Leaning from the bench, District Judge John Hoffman told Joseph William Bigbear Friday that attempting to smuggle cocaine to Oak Park Heights prisoners violated a sacred trust conferred on him as an American Indian spiritual leader and longtime volunteer.
“It’s such a significant breach of your responsibility. All of us know that inmates can be very conniving and exploitative of outside interests in the prison,” said Hoffman, clearly distressed at the case before him. “They have chemical issues that have littered their history and contributed to why they’re in Oak Park Heights. Holy cow.”
With that, Hoffman sentenced Bigbear, 60, to a year in the Washington County jail after he was caught with 74.9 grams of cocaine in the prison parking lot. On a conviction of first-degree drug possession, Bigbear, of Stacy, Minn., also received a stayed seven-year prison sentence, meaning he’ll serve probation unless he commits another crime.
Bigbear had a clean record before the July 3, 2013, incident, however, and had spent much of his time working with less fortunate people by running a sober house, helping the homeless, feeding the hungry and volunteering for street safety patrols and the Red Cross.
“I hope somehow my years and years as a volunteer account for something,” Bigbear said before his sentencing. “It was wrong what I did.”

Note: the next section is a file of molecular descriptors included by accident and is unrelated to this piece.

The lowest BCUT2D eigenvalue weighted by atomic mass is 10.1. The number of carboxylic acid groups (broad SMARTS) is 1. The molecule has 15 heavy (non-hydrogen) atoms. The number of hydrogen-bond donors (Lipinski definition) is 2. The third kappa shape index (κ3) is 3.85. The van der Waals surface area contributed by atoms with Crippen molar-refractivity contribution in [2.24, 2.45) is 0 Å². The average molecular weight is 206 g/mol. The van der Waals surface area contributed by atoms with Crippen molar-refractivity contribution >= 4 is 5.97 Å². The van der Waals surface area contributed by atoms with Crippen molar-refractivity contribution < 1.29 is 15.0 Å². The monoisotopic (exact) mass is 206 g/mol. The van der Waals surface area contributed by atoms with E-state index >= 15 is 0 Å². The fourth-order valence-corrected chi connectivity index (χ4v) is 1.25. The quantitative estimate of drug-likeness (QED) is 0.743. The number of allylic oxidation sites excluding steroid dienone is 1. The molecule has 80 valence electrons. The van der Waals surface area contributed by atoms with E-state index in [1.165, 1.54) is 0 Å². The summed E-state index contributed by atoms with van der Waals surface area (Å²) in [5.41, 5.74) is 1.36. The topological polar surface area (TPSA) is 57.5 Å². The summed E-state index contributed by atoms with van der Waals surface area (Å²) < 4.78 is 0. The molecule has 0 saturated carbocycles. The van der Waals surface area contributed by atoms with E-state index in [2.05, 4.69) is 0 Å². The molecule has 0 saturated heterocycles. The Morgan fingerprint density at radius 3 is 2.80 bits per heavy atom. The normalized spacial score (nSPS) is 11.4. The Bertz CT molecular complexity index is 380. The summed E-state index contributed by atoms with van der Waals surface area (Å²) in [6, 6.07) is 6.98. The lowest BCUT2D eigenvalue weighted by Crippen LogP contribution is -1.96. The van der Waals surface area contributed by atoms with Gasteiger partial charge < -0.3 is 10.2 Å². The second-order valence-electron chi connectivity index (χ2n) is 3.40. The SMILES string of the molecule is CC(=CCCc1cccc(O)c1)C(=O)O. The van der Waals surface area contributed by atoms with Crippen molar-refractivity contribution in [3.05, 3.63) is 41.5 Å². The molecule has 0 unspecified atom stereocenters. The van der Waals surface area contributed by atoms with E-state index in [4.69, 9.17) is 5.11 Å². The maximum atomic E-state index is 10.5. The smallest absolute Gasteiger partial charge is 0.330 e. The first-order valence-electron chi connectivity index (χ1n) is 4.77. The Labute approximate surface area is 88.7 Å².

His attorney, Rebecca Waxie, said Bigbear suffered a stroke in 2009 and has early onset dementia. He had been volunteering with religious study groups in the Oak Park Heights maximum security prison when he disclosed to some inmates that he was broke and needed money, leading to an apparent arrangement to sneak drugs into the prison.
“They sought him out, as many prisoners do, and they took advantage of him,” Waxie said in court. “He knew it was wrong but the desperation he felt not being able to support his family led him to it.”
Prosecutor Imran Ali argued that Bigbear should spend time in prison because of the large amount of drugs involved.
“Cocaine is probably one of the worst drugs to introduce to a correctional facility,” he said. “The people in Oak Park Heights are there for extreme serious crimes.”
The judge, over Waxie’s objections, also allowed a statement by Warden Kent Granlienard, who said the prison holds 473 inmates, most dependent on drugs, and gangs that thrive on buying and selling them.
“I cannot overemphasize the potential danger this represents,” the warden said of Bigbear’s intention of smuggling the cocaine into the prison.
Hoffman said Bigbear was fortunate he was caught before he took the cocaine inside. Bigbear’s otherwise crime-free past and his devotion to helping others weighed in favor of probation, the judge said, but despite his accomplishments “the defendant in one day destroyed all that trust.”